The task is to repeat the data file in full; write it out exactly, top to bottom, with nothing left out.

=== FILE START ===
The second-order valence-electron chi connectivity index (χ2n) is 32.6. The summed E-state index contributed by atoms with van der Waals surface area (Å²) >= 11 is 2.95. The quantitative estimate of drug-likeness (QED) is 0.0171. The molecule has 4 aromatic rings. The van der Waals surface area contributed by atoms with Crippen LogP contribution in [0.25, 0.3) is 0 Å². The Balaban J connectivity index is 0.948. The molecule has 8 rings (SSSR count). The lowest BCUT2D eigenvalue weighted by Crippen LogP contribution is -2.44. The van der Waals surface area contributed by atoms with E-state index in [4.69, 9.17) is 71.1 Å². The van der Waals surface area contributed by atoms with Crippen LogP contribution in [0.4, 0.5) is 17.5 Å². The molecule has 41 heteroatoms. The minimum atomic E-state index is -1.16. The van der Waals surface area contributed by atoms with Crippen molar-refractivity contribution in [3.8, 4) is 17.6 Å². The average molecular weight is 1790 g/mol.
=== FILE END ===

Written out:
The second-order valence-electron chi connectivity index (χ2n) is 32.6. The summed E-state index contributed by atoms with van der Waals surface area (Å²) >= 11 is 2.95. The quantitative estimate of drug-likeness (QED) is 0.0171. The molecule has 4 aromatic rings. The van der Waals surface area contributed by atoms with Crippen LogP contribution in [0.25, 0.3) is 0 Å². The Balaban J connectivity index is 0.948. The molecule has 8 rings (SSSR count). The lowest BCUT2D eigenvalue weighted by Crippen LogP contribution is -2.44. The van der Waals surface area contributed by atoms with E-state index in [4.69, 9.17) is 71.1 Å². The van der Waals surface area contributed by atoms with Crippen LogP contribution in [0.4, 0.5) is 17.5 Å². The molecule has 41 heteroatoms. The minimum atomic E-state index is -1.16. The van der Waals surface area contributed by atoms with Crippen molar-refractivity contribution in [3.8, 4) is 17.6 Å². The average molecular weight is 1790 g/mol.